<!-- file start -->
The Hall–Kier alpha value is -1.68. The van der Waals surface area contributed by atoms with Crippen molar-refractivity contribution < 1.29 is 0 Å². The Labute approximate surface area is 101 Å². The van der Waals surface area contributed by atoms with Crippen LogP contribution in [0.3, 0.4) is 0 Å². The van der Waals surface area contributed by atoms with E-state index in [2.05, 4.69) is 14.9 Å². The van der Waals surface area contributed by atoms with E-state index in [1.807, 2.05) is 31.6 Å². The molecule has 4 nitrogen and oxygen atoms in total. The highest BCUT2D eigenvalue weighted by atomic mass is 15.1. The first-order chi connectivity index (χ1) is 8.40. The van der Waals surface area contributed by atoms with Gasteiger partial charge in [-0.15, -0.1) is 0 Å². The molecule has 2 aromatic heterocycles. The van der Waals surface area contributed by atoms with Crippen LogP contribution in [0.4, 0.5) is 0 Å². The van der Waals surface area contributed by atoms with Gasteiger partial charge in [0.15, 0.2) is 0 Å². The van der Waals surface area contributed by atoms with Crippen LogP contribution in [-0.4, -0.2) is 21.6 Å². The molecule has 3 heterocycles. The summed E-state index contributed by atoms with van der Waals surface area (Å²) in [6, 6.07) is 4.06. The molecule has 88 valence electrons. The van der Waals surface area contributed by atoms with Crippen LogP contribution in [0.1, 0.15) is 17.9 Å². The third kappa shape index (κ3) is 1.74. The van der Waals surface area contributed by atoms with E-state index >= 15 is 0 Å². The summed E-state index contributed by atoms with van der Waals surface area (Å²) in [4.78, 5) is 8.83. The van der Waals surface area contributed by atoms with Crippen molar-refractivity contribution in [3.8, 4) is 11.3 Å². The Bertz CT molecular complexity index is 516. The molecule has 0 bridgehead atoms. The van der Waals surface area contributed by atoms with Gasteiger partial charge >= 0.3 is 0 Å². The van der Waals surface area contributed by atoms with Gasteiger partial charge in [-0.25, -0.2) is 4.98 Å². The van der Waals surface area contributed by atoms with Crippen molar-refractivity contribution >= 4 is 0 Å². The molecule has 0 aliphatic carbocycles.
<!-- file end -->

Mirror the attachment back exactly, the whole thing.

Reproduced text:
The Hall–Kier alpha value is -1.68. The van der Waals surface area contributed by atoms with Crippen molar-refractivity contribution < 1.29 is 0 Å². The Labute approximate surface area is 101 Å². The van der Waals surface area contributed by atoms with Crippen LogP contribution in [0.3, 0.4) is 0 Å². The van der Waals surface area contributed by atoms with E-state index in [2.05, 4.69) is 14.9 Å². The van der Waals surface area contributed by atoms with E-state index in [1.807, 2.05) is 31.6 Å². The molecule has 4 nitrogen and oxygen atoms in total. The highest BCUT2D eigenvalue weighted by atomic mass is 15.1. The first-order chi connectivity index (χ1) is 8.40. The van der Waals surface area contributed by atoms with Gasteiger partial charge in [-0.15, -0.1) is 0 Å². The molecule has 2 aromatic heterocycles. The van der Waals surface area contributed by atoms with Crippen LogP contribution in [0.4, 0.5) is 0 Å². The van der Waals surface area contributed by atoms with Gasteiger partial charge in [0.15, 0.2) is 0 Å². The van der Waals surface area contributed by atoms with Crippen LogP contribution in [-0.4, -0.2) is 21.6 Å². The molecule has 3 heterocycles. The summed E-state index contributed by atoms with van der Waals surface area (Å²) in [6, 6.07) is 4.06. The molecule has 88 valence electrons. The van der Waals surface area contributed by atoms with Crippen LogP contribution in [0.1, 0.15) is 17.9 Å². The third kappa shape index (κ3) is 1.74. The van der Waals surface area contributed by atoms with E-state index >= 15 is 0 Å². The summed E-state index contributed by atoms with van der Waals surface area (Å²) in [4.78, 5) is 8.83. The van der Waals surface area contributed by atoms with Crippen molar-refractivity contribution in [3.8, 4) is 11.3 Å². The Bertz CT molecular complexity index is 516. The molecule has 0 bridgehead atoms. The van der Waals surface area contributed by atoms with Gasteiger partial charge >= 0.3 is 0 Å². The van der Waals surface area contributed by atoms with Gasteiger partial charge in [-0.25, -0.2) is 4.98 Å². The van der Waals surface area contributed by atoms with Crippen molar-refractivity contribution >= 4 is 0 Å². The molecule has 0 aliphatic carbocycles.